By CHRIS HARRIS, CJ Staff Writer Commonwealth Journal
Somerset Police have a message for distracted drivers: Whatever you do, don’t cause danger on the road.
Recent reports out of Kentucky suggest that texting while driving isn’t the easiest on-road offense to prosecute. However, that’s not a problem local law enforcement officials have had — mainly because it’s not one they try to prosecute that often.
“We have not issued a lot” of citations for texting while driving, noted Lt. Shannon Smith of the Somerset Police Department (SPD). “We have issued a lot of warnings.”
In 2010, Kentucky legislators passed a law making it effectively illegal to use the text message function of mobile phones while driving a vehicle. Interestingly, this applied only to texting — other functions, such as using the phone’s Internet capabilities or even other writing-based uses (like sending an email or updating a social media page) are still considered legal.
This has presented a problem for law enforcement around the state, according to a story from the Associated Press. The story cites a report from the Louisville Courier-Journal stating that 909 charges that have been brought across the state since the law passed, and that 25 percent of those charges were dismissed, with only a 63 percent conviction rate for prosecutors.
In Jefferson County, stated the AP report, nearly 40 percent of texting-while-driving charges were dismissed by judges.
Police officers say it's difficult to determine whether a driver is illegally texting or using their phone for any number of other legal activities, such as to browse the Internet, update social media or get directions. Prosecutors say even then, the charge is hard to prove, according to the AP.
Smith, however, said that he doesn’t “know of any prosecution issues we’ve had with it,” though that may have to do with the type of citations police are actually giving out.
“Most of our citations that have come as a result of texting have come in the form of reckless or careless driving (charges),” said Smith. “... What we have to look at is, texting may be illegal and dialing may not be, but crossing the center lane still is, regardless of the root cause.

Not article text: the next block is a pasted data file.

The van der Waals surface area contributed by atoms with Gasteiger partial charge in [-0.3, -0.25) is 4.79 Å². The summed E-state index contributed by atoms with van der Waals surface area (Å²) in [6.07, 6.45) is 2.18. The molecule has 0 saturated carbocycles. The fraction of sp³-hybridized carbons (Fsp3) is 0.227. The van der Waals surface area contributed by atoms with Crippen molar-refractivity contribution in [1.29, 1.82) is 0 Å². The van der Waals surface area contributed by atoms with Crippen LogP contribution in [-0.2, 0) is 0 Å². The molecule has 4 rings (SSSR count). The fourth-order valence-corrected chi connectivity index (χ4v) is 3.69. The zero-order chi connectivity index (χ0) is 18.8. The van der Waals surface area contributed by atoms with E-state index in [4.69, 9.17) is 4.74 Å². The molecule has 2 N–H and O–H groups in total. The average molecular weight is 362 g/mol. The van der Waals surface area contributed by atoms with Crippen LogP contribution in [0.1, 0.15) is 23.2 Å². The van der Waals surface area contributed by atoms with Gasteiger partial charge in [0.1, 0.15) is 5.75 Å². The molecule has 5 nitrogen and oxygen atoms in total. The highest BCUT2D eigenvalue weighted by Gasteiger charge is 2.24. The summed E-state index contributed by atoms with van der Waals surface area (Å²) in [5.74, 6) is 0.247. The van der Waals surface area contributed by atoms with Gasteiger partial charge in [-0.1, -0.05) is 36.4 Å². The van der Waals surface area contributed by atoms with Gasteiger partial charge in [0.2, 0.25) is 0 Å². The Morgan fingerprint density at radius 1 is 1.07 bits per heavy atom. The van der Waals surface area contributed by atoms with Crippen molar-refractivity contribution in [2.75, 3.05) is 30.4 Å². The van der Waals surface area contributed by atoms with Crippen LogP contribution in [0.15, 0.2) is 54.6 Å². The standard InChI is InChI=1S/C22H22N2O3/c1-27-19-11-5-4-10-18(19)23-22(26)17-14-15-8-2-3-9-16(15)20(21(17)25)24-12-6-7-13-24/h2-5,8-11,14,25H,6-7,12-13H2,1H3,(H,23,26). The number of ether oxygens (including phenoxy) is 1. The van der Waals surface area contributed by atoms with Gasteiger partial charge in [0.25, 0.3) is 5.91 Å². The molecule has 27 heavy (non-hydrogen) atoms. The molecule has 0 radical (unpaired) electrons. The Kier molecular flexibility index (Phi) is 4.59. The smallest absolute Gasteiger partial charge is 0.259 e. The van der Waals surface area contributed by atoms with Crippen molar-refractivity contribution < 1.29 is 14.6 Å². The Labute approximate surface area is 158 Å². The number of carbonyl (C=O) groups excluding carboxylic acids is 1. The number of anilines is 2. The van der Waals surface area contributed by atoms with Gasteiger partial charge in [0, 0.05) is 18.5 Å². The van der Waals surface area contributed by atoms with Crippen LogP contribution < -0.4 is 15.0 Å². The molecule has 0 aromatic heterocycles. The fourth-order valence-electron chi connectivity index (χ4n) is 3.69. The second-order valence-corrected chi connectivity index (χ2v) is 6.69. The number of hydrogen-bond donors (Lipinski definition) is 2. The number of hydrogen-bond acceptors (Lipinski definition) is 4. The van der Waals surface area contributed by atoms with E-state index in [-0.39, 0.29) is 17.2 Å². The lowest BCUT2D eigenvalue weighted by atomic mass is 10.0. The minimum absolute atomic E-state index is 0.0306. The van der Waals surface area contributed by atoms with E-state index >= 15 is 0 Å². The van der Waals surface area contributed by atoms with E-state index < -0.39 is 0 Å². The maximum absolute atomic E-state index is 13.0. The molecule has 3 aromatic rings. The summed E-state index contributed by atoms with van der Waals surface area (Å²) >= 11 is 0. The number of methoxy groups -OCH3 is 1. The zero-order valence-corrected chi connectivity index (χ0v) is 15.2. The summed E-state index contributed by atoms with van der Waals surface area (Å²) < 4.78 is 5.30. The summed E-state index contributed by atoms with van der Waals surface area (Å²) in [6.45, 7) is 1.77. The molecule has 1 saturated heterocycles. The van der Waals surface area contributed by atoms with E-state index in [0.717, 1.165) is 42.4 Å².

“Even if you’re just reaching over to change the radio station, there’s nothing illegal about that, but it cannot lead to you crossing the center line or missing a red light or a stop sign,” he added. “Those things are still against the law. We may not know why you ran a red light or crossed the road ... but the end result is what it is. We can still proceed with careless or reckless driving (charges).”
Rather than citations that would end up in court, Somerset Police have mostly “issued a lot of warnings” for instances where a person may be using their phone while driving.
“Being able to differentiate between dialing and texting isn’t easy,” said Smith. “(Officers) will which a person over a period of time. It’s not that you can get behind them and look through the back glass and tell exactly what they’re doing (but) officers will observe them. It’s very ease on U.S. 27 to stay beside somebody and keep a watchful eye over them.”
Of course, Smith noted that officers need to be mindful of their own driving while doing this and “not creating more of a problem.”
Smith said that all cruisers are equipped with video cameras that help document the reason for a traffic stop. “If questions are ever raised in court, we can back up our claims with video evidence,” he noted, specifically referring to reckless driving cases.
Whatever you’re doing on the phone, if you’re doing it while behind the wheel, officers will consider that a sign of distracted driving — and will be keeping a close eye on you.
“Our officers are trained to detect impaired drivers,” said Smith. “Over the period of time in which text messaging has been popular, what we’ve seen is that more and more people exhibit impaired driving-like behavior when in fact they’re using a mobile device to some extent.”
According to Kentucky State Police statistics, 64,400 crashes last year were blamed on distracted driving in Kentucky last year, down about 2,000 crashes since the law's penalties took effect, reported the AP. Thus, it may not be surprising to see more legislation coming down the road.
“With the push for increased highway safety, I’m sure there will be an attempt to ask the legislature to expand laws to include the use of an electronic device, not just the texting part,” said Smith. “Texting is no different than composing an email.”